The $3,155 F Force package on our tester added a host of sporty appearance upgrades, the aforementioned fatter rubber, deluxe leather seats and wheel and drilled aluminum pedals. The optional $2,835 navigation and infotainment system includes the high-end 835-watt, 15-speaker Mark Levinson audio unit, controlled via the upgraded 10.2-inch video display.

It also comes with the Lexus “Inform” navigation system and additional apps that include Bluetooth and an upgraded application suite. Throw in some mats, illuminated door sills plus a freight bill and our IS350 F Force stickered out at $49,530.

Our week behind the wheel included plenty of seat time on both 3-lane Interstates and country back roads, which included visits to both a small-town jazz festival and an old-fashioned swap meet, complete with a huge selection of greasy-oily-rusty bits. 

Good news … and unrelated to the review entirely, I did come away with a renewed appreciate for the talents of NOLA’s Aaron Neville, as well as a vintage Plymouth dog-dish hub cap for the amazing price of just $5 bucks!


I admit it … I’m not a huge fan of Toyotas current infatuation with the toothy “large-mouth” bass grille they insist on affixing to the mouths of all their products these days. I suspect the design element was put in place to portray their vehicles as aggressive and s
porty.  But in my book there are ways to do that without reminding me I need to make a dentist appointment every time I see one! 

I’m much more enamored with the way Lexus styled the car’s backside and taillights.  Forward tips of the taillights curve around and point forward, completing the character line coming from the front that starts at the bottom of the front wheel well, gradually rises and aims at the forward point of the taillight as it reaches the rear wheel well.  This angular rectangle shape is “seconded” by the chrome exhaust tips and separate red back-up lights.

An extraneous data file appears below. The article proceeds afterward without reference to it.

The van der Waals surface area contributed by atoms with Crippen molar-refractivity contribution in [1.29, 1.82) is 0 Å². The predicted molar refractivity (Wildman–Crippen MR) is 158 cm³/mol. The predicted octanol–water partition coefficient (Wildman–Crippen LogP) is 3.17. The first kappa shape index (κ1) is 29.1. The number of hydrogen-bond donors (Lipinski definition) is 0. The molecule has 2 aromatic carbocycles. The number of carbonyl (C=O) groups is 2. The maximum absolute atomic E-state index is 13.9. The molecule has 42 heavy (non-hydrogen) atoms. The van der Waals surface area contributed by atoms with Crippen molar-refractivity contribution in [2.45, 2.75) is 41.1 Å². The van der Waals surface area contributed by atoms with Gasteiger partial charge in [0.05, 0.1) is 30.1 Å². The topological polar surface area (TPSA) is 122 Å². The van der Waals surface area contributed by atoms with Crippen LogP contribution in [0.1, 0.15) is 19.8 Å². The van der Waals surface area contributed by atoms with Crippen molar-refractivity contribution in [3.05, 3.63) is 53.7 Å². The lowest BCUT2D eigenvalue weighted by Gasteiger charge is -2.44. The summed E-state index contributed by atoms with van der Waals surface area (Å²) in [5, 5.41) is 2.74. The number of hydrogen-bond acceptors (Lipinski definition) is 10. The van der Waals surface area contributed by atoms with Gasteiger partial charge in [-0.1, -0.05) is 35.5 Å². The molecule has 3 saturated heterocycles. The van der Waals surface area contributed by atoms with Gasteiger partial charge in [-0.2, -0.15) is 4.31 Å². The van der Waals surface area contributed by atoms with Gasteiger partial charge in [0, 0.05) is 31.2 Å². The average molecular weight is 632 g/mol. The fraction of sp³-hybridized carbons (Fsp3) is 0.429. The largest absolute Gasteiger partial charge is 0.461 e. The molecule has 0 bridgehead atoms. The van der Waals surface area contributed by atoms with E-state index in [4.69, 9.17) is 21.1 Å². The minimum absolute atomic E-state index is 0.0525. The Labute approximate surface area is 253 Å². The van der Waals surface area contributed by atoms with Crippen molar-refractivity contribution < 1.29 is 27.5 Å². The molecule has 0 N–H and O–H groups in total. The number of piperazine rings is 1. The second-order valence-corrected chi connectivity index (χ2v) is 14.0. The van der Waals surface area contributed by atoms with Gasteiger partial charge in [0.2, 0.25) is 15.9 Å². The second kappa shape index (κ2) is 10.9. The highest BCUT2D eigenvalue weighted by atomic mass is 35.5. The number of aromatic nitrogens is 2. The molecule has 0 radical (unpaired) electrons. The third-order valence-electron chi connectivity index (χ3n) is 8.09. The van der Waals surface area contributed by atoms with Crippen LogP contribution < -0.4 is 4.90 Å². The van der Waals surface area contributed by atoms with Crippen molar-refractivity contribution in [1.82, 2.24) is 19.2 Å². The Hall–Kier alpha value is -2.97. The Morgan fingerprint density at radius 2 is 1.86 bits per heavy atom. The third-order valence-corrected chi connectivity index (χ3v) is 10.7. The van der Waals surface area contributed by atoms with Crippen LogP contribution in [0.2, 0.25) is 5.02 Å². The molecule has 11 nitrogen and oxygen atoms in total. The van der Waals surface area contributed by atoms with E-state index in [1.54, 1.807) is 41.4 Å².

The dark grey “Caviar” paint scheme was high quality and very well executed, with metal flecks and the kind of high-gloss finish that reflects light brilliantly.
The guys down at the car wash will really relish working on this baby. 

One last note about the shape; as with most sporty cars these days, the A-pillar on the Lexus IS is cocked at a much more rakish angle than previous versions.  While I suspect this contributes to a sleeker look, helps contribute to the car’s slippery 0.28 drag coefficient and reduces wind noise, it also decreases the door size and lowers the angle of entry — a lot.  So for guys six feet or taller, be forewarned.  Tremendous flexibility will be required in order to enter in your normal feet-first manner without putting a second part in your hair, or you’ll be forced to enter in the feminine fashion — butt first at a 90-degree angle, then swing your legs in.  Not a complaint, mind you … just an observation.